It wasn’t fair to me that I was struggling while everyone around me thrived because of the ways they had been set up for success.

Some of my classmates shared with me that they had had similar assignments when they were in high school. Then I would think about how easily I succeeded in high school, and wish that I had been given the opportunity to go to a school that challenged me to actually learn — not just to memorize what would be needed to pass the next test.

I also thought back to how hard it was for my college counselor to help me submit my applications, much less support me in my transition to college. In Detroit as in any cities, college counselors often play other roles that make them hard to access for actual college concerns. My own counselor had so many students that I actually ended up basically writing my own letter of recommendation.

And I thought about how no one had taken the time to have the tough conversation with me and my classmates about what we would find when we got to college. College is different. It’s nothing like high school, and it’s nothing like being in Detroit. Someone could have prepared me for the culture, and overall, shock of being in a new place that wasn’t created for people like me, but that never happened.

After my disappointing midterm grades, I realized that I would have to figure out a strategy on my own. I had to teach myself how to study, learn my own learning style, and consistently focus on reading in between the lines to succeed. I ended my quarter on a strong note, but only because of my hard work and the access to outside help that I had.

Still, I couldn’t help but think — what about those who don’t have what I do? Those who went to high schools with fewer resources than mine. Those who don’t have parents to call that can help them edit essays. Those who have to provide for their families and can’t focus solely on school. The ones who attend colleges where they don’t have access to dedicated counselors. Or those who might not have the skills to reach out for what they need, or who might have learned that asking for help wouldn’t yield any.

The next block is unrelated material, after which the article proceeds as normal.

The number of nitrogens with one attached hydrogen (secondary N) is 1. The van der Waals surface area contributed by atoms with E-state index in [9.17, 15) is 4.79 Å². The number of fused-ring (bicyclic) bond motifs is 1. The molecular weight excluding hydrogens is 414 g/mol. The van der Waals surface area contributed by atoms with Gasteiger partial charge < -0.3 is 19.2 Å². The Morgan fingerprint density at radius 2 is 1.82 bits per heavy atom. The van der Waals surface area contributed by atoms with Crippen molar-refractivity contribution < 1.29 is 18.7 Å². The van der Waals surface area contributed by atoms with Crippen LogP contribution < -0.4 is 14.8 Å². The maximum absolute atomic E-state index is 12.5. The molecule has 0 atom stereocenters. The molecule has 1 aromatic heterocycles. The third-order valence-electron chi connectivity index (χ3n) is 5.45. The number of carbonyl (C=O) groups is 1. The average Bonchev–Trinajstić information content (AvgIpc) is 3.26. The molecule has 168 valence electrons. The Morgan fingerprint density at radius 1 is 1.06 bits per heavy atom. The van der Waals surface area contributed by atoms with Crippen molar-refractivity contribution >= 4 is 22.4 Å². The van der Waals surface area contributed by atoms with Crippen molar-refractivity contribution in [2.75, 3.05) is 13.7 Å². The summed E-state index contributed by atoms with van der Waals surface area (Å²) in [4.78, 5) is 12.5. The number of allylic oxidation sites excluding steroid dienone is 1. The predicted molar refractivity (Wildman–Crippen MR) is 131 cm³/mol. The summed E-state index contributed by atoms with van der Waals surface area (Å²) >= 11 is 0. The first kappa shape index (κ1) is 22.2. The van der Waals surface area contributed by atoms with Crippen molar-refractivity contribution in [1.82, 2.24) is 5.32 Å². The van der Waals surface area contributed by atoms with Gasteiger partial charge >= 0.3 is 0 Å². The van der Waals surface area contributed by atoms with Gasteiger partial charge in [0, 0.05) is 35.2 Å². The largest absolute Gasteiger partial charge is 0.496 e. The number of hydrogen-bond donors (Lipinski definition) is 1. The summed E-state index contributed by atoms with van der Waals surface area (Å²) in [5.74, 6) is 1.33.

Michigan is facing a federal lawsuit filed by advocates who say the state has deprived Detroit children of their right to literacy. I learned to read, but my experience making the transition to college revealed to me that Detroit students will always have to work twice as hard just to be average. I went to the best high school in the city and didn’t know that until it was almost too late.

Imani Harris is a student at Northwestern University. In 2019, she was a summer intern in Chalkbeat’s Detroit bureau. A version of this piece originally appeared on the Detroit Students Blog.

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First Person is where Chalkbeat features personal essays by educators, students, parents, and others trying to improve public education. Read our submission guidelines here.